Created in 1947 , it symbolizes the “total and catastrophic destruction” of humanity, where midnight represents it. It was made by a group of physicists at the University of Chicago, also known as the “Apocalyptic Clock.” When it first emerged, its hands were pointing to 7 minutes before midnight. It has become an indicator of the world’s vulnerability, thus reflecting a degree of threat from nuclear proliferation and global warming.
After the US and the Soviet Union in 1953 , tested their thermonuclear devices, the Doomsday Clock struck 10:58 p.m., the same time it returned to in 2018 and 2019.
It should be noted that the quietest year was 1991 , when the hands were 17 minutes until the time of the nuclear cataclysm.
Who decides how to move the hands?
This decision is made by the board of the Bulletin of Atomic Scientists together with invited specialists, who include many Nobel laureates.
In case you’re interested: Hyundai DAL-e, the robot that reminds us of “Robotina” is already a reality

Apple vs Facebook on Customer Data Privacy: How does this fight impact Small Businesses and Consumers?

Everybody wants a piece of Apple these days. And I’m not talking about iPhones, iPads, Macs or any other device consumers love them for. The folks coming for Apple aren’t folks, it’s companies like Facebook and Google because of the changes Apple is making to allow consumers of apps running on their Apple devices to have more control over the data that gets created from them using these apps.

In response to this move, companies providing ad platforms that use that data collected by mobile apps to connect businesses to prospective customers are feeling the heat, and reacting in a variety of ways. Google announced earlier this week that it will stop collecting Identifier for Advertisers (IDFAs) for the iOS apps that currently use it for advertising purposes, once Apple’s new policy goes into effect. This will allow Google to avoid showing Apple’s tracking permission prompt in its iOS apps.
But it’s Facebook that has been the most visible and vocal proponent of Apple’s policy change, taking out a full page ad in the New York Times, stating that this move would adversely impact millions of small businesses who use digital advertising platforms that run off of the data created by consumers using apps to connect with prospects in a cost-efficient manner. There is even speculation that Facebook might eventually sue Apple for anticompetitive practices.
But are these moves by the tech titans about protecting customers? Or protecting small businesses? Or their own profits and business models? Considering roughly 98% of Facebook’s revenue comes from advertising, where pretty much all of Apple’s revenue comes from selling devices and services. Or does the reasoning behind their positions and moves even matter, considering what’s at stake in terms of how customer data is used?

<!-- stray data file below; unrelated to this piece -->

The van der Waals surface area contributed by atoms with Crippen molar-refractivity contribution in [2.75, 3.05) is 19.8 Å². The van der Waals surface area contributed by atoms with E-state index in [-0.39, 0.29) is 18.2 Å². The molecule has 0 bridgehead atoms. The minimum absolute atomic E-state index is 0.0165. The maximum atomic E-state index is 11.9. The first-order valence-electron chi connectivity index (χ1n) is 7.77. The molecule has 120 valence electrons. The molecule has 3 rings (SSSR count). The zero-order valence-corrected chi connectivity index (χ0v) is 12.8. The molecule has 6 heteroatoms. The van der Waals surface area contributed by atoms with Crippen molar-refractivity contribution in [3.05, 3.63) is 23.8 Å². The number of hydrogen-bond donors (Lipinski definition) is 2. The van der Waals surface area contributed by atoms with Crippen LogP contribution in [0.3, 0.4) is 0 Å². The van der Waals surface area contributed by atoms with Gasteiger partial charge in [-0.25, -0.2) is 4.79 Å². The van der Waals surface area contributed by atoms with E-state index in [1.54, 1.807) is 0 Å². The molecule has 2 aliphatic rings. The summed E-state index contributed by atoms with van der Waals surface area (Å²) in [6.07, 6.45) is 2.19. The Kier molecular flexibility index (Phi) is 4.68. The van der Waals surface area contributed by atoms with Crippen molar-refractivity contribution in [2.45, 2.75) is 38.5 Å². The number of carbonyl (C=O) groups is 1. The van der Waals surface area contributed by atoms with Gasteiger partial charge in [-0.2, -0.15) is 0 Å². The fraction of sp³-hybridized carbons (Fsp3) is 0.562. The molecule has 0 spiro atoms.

With all that hanging in the balance, I had a really interesting conversation on what Apple’s move (and Facebook’s response to it) could really mean for small businesses and the consumers they seek to engage with. Raju Vegesna, Zoho’s Chief Evangelist and a leading proponent of customer data privacy rights, and marketing technology expert and industry analyst Anand Thaker, joined me to discuss the issues at length on a recent LinkedIn Live conversation. Below is an edited transcript of a portion of our conversation. To hear the full conversation check out the embedded SoundCloud player.

Raju Vegesna: When I first saw the ad, ironically on New York Times, the first thing that hit me was, “Damn, these guys are endorsing Apple. This is a testament to Apple doing the right thing.” That was the first thing that I felt, because now when an advertising company, and of course Facebook is an advertising company, complains that the new rules imposed by their platform restricts their advertising, then the privacy side of it is done right.
So, there are two angles here. Facebook is taking the small business angle, but Apple is taking the consumer angle. And the consumer is also the consumer for small businesses. Which means, I think Apple is doing certainly the right thing here. It’s actually a simple choice. You pay them for when you buy a product or service, you’re paying with money or you’re paying with data, in either case you’re paying.
Now, what Apple is doing is forcing the apps to ask users to decide how they want to pay. “Do you want to pay with your data or do you want to pay with money?” Currently users don’t have a choice. Apple is saying they need a choice, and I like that option better. Currently it has been an open season of tracking, and now the restrictions are coming in. And the restrictions never existed on the website back in the day. Thanks to GDPR and others, now the vendors or website owners are asked or required to ask users permission on whether they can accept certain cookies, mandatory cookies versus tracking cookies and whatnot. But that option never existed to apps, it was restricted to websites. Now Apple is taking that, bringing in the new option of asking the user whether they can be tracked within the apps. The entire concept is the right move.